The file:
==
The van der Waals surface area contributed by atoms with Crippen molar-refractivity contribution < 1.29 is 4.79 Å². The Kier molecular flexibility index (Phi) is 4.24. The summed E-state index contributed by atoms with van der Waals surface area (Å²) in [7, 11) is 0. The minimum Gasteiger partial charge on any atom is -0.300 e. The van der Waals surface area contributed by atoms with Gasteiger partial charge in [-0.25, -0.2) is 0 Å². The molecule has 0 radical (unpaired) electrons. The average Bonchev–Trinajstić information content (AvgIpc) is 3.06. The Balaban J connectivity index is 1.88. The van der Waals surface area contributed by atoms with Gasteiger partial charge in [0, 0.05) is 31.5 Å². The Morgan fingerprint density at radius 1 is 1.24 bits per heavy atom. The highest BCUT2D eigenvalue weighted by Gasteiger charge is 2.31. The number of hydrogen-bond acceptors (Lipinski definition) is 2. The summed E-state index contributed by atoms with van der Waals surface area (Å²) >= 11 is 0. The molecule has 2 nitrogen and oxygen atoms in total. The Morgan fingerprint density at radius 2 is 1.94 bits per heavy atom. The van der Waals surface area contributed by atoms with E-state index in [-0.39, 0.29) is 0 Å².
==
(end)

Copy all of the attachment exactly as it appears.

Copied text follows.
The van der Waals surface area contributed by atoms with Crippen molar-refractivity contribution < 1.29 is 4.79 Å². The Kier molecular flexibility index (Phi) is 4.24. The summed E-state index contributed by atoms with van der Waals surface area (Å²) in [7, 11) is 0. The minimum Gasteiger partial charge on any atom is -0.300 e. The van der Waals surface area contributed by atoms with Gasteiger partial charge in [-0.25, -0.2) is 0 Å². The molecule has 0 radical (unpaired) electrons. The average Bonchev–Trinajstić information content (AvgIpc) is 3.06. The Balaban J connectivity index is 1.88. The van der Waals surface area contributed by atoms with Gasteiger partial charge in [0, 0.05) is 31.5 Å². The Morgan fingerprint density at radius 1 is 1.24 bits per heavy atom. The highest BCUT2D eigenvalue weighted by Gasteiger charge is 2.31. The number of hydrogen-bond acceptors (Lipinski definition) is 2. The summed E-state index contributed by atoms with van der Waals surface area (Å²) >= 11 is 0. The molecule has 2 nitrogen and oxygen atoms in total. The Morgan fingerprint density at radius 2 is 1.94 bits per heavy atom. The van der Waals surface area contributed by atoms with E-state index in [-0.39, 0.29) is 0 Å².